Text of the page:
Rail strike would impact Nestle, Sempolinski says

A rail strike could negatively impact a number of industries across the United States, including a major industry in Chautauqua County.

U.S. Rep. Joe Sempolinski, who was elected in August and will continue to serve the 23rd Congressional District until the end of the year, said he spoke with representatives from Nestle Purina about the possible rail strike.

“On Monday I happened to be scheduled to tour the Nestle Purina food factory in Dunkirk,” he said. “(There’s) 800 workers at that facility, one of the largest industrial facilities in the entire congressional district. They expressed to me their concern about the strike because most of the ingredients that goes into the pet food that they make come by rail. And so, a rail strike goes well-beyond the rail industry because so much of the commerce of the United States of America is going via rail.”

The U.S. Senate on Thursday passed a bill by a vote of 80-15 to bind rail companies and workers to a proposed settlement that was reached between the rail companies and union leaders in September. That settlement had been rejected by some of the 12 unions involved, creating the possibility of a strike beginning Dec. 9.

The measure passed the U.S. House on Wednesday by a vote of 290-137. Among those voting in favor was Sempolinski. “I was extremely concerned about the economic impact of the strike. There’s estimates it would cost the United States $2 billion a day,” he said.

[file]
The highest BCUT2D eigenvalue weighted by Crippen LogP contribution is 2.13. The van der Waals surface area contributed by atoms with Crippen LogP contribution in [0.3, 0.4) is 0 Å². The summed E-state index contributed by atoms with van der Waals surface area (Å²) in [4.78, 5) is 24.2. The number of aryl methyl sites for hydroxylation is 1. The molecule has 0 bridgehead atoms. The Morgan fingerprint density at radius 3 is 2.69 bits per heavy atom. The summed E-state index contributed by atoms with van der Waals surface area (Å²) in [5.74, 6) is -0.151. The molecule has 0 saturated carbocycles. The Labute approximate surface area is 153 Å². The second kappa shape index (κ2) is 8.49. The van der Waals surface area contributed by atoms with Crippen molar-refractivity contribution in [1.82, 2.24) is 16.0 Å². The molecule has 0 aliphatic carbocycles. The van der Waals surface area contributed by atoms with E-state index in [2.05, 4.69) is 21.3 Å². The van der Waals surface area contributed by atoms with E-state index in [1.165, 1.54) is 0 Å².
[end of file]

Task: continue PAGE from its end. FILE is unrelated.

There was a second vote Wednesday that would add seven days of paid sick leave per year for rail workers covered under the agreement. The House passed the sick leave measure as well, but by a much narrower margin, 221-207, as Republicans overwhelmingly opposed it.

Sempolinski was one of those who vote no in the second vote.

“Our goal was not to take a side; our goal was to make a backstop to prevent an economic catastrophe,” he said.

The Republican congressman criticized Democratic President Joe Biden for the situation.

“He told everyone before the election that this was done,” he said. “He told everybody before the election that his administration had solved this problem. Clearly they hadn’t so he threw up his hands and kicked it to Congress.”

According to the Associated Press, the compromise agreement that was supported by the railroads and a majority of the unions provides for 24% raises and $5,000 in bonuses retroactive to 2020 along with one additional paid leave day. The raises would be the biggest rail workers have received in more than four decades. Workers would have to pay a larger share of their health insurance costs, but their premiums would be capped at 15% of the total cost of the insurance plan. The agreement did not resolve workers’ concerns about schedules that make it hard to take a day off and the lack of more paid sick time.


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